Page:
Monday, March 29, 2010

This! Just this.

Someone Who Can Kiss God

Come to my house late at night--
Do not be shy

Hafiz will be barefoot and dancing.

I will be
In such a grand and generous mood!

Come to my door at any hour,
Even if your eyes

Are frightened by my light.

My heart and arms are open

And need no rest--

They will always welcome you.

Come in, my dear,
From that harsh world

That has rained elements of stone

Upon your tender face.

Every soul
Should receive a toast from us

For bravery!

Bring all the bottles of wine you own

To this divine table--the earth

We share.

If your cellar is empty,
This whole Universe

Could drink forever

From mine!

Let's dine tonight with exquisite music.
I might even hire angels

To play--just for you.


Hidden beneath your feet

Is a Luminous Stage

Where we are meant to rehearse

Our Eternal Dance!

And what is the price of my Divine Instructions?

What could I ask of you?

All I could ever want

Is that

You have the priceless company

Of Someone

Who can Kiss God,

That you have the priceless gift
Of becoming a servant to the Friend!

Come to my window, dear world--
Why ever be shy?

Look inside my playful Verse,
For Hafiz is Barefoot and Dancing

And in such a Grand and Generous--

In such a Fantastic Mood.

Hafiz (1320-1389 Beloved Persian Poet),
from I Heard God Laughing

the view widens...

Prob'ly I should keep these thoughts to myself, but this is where I think, so....

(Feel free to skip over this.)

Yet again I can relate this book to my broader vision or philosophy -

(Talking about the negative, depressive voices we hear -and listen to- in our heads)
"What is most debilitiating about negative thinking is that those voices slip in the back way, unannounced, and start taking over the sound system and manipulating our feelings. As psychologist William Kanaus says, "You can tell a depressive thought by its results, you feel worse." Falling prey to emotional reasoning, we mistake feeling bad as validation of the thoughts, when actually it's just a natural and temporary reaction to hearing something unpleasant; it doesn't permanently change the reality of what is true. We need a bouncer at the door of our mind who informs us through the intercom, "This is your negativity talking. This is not a voice to be trusted." to protect us from the effects of just letting that voice in."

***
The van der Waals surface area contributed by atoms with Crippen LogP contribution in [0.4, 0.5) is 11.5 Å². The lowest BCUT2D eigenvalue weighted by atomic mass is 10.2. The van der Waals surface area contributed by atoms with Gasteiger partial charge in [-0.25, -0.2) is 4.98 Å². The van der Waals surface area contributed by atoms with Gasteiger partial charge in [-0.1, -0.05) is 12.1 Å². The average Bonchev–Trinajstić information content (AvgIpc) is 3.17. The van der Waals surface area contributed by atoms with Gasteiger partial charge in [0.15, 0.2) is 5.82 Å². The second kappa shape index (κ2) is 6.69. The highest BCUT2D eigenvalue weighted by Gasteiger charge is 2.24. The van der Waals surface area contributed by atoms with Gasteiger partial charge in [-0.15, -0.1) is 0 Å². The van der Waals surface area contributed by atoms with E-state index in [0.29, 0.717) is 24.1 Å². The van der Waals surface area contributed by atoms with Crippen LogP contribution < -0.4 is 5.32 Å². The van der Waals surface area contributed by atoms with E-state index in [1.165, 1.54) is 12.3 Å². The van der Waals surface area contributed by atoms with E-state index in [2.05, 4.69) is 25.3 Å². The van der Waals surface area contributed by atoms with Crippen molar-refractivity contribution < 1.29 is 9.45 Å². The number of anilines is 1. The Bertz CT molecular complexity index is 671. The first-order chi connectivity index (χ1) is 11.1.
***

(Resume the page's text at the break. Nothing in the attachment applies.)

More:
Tamar E. Chansky, Freeing Your Child From Negative Thinking

Though I usually muddle through these things on my own - and do alright, mostly (if very, very slowly) - it is very reassuring to read about such things in a book, and know that someone has an idea or two about switching things around.

I am wholeheartedly a person who believes in not only "what you think about grows", but also that "when you change the way you look at things, the things you look at change", and so I try my best to slam the door on the negative thoughts pretty quickly and effectively.

We'll see what the ideas are here about changing the relationship with the thoughts, and how that relates to my own ideas of "wanting to feel good".

Sunday, March 28, 2010

Sharing...about Negative Thinking

I had to share this, just in case it will be as.... salvaging... to someone as it has been (immediately) to me.

My son isn't a dark and moody person.
But I do have trouble with his emotions, and the explosiveness of them.
Just the ones that come from frustration... the rest I am at ease with.

I always say that he comes by it honest, as his Mama and Daddy are both emotional, "wear it on your sleeve" people.
And the three of us (Eric, Trev, and me) have to pay close attention to oncoming feelings of stress, and get it (physically) out of our bodies, otherwise we're explosive and agitated.
If it doesn't come out of us through intentional exercise, it will come out at the expense of those around us. Something that took me way too long to realize. [Rolls eyes at herself.]

So Trev's not a "doom and gloom" kind of kid.
But he does tend to tailspin, and does get sucked into a dramatic vortex of "Oh, I'm the worst person, ever!" from time to time. (Of course to this we always "No, you're not, Bud, everyone makes mistakes, it's no big deal..."
But it is always the same, and whatever I offer doesn't help.
This has been a sore subject with me particularly the last year. Most of my Mama Complaints have to do with this subject. (My complaints are never "something is wrong with my child's behavior", but rather "there is this problem, and it's up to me to fix it, and I don't know how."
"I don't know how to reach Trev."
"There's a disconnection, and I don't like it."
"I don't know how to deal with this angst."

In steps Freeing Your Child From Negative Thinking, by Tamar E. Chansky, Ph.D.
I have never even heard of this book.
I was online at my library's page, and requesting "Raising Your Spirited Child" and "The Heart of Parenting: Raising an Emotionally Intelligent Child", and at the bottom of the page, were similar books, and Freeing Your Child From Negative Thinking.

Couldn't hurt, I thought.
And, as it happens, it came to my library immediately.

Let me just share a few things with you.

Jaw-droppers, for me.
A person who absolutely and unequivocally believes that we have the power to heal or harm ourselves with our thoughts, and in the whole microcosm/macrocosm Universe.